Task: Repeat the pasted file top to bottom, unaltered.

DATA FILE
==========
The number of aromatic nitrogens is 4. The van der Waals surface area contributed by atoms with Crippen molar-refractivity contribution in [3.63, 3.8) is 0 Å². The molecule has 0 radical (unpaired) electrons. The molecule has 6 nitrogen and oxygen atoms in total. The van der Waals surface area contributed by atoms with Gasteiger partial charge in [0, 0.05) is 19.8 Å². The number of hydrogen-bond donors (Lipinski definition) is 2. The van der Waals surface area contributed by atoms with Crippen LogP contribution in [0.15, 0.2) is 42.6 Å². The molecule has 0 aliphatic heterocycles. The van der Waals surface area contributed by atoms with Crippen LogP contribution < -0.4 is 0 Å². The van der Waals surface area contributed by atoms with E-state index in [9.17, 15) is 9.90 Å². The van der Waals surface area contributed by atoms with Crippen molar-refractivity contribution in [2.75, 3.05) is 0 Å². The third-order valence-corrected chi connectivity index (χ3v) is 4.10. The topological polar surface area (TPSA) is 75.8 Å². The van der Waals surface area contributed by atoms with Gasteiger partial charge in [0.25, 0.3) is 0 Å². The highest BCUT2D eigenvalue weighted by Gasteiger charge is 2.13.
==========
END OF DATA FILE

The number of aromatic nitrogens is 4. The van der Waals surface area contributed by atoms with Crippen molar-refractivity contribution in [3.63, 3.8) is 0 Å². The molecule has 0 radical (unpaired) electrons. The molecule has 6 nitrogen and oxygen atoms in total. The van der Waals surface area contributed by atoms with Gasteiger partial charge in [0, 0.05) is 19.8 Å². The number of hydrogen-bond donors (Lipinski definition) is 2. The van der Waals surface area contributed by atoms with Crippen LogP contribution in [0.15, 0.2) is 42.6 Å². The molecule has 0 aliphatic heterocycles. The van der Waals surface area contributed by atoms with Crippen LogP contribution < -0.4 is 0 Å². The van der Waals surface area contributed by atoms with E-state index in [9.17, 15) is 9.90 Å². The van der Waals surface area contributed by atoms with Crippen molar-refractivity contribution in [2.75, 3.05) is 0 Å². The third-order valence-corrected chi connectivity index (χ3v) is 4.10. The topological polar surface area (TPSA) is 75.8 Å². The van der Waals surface area contributed by atoms with Gasteiger partial charge in [0.25, 0.3) is 0 Å². The highest BCUT2D eigenvalue weighted by Gasteiger charge is 2.13.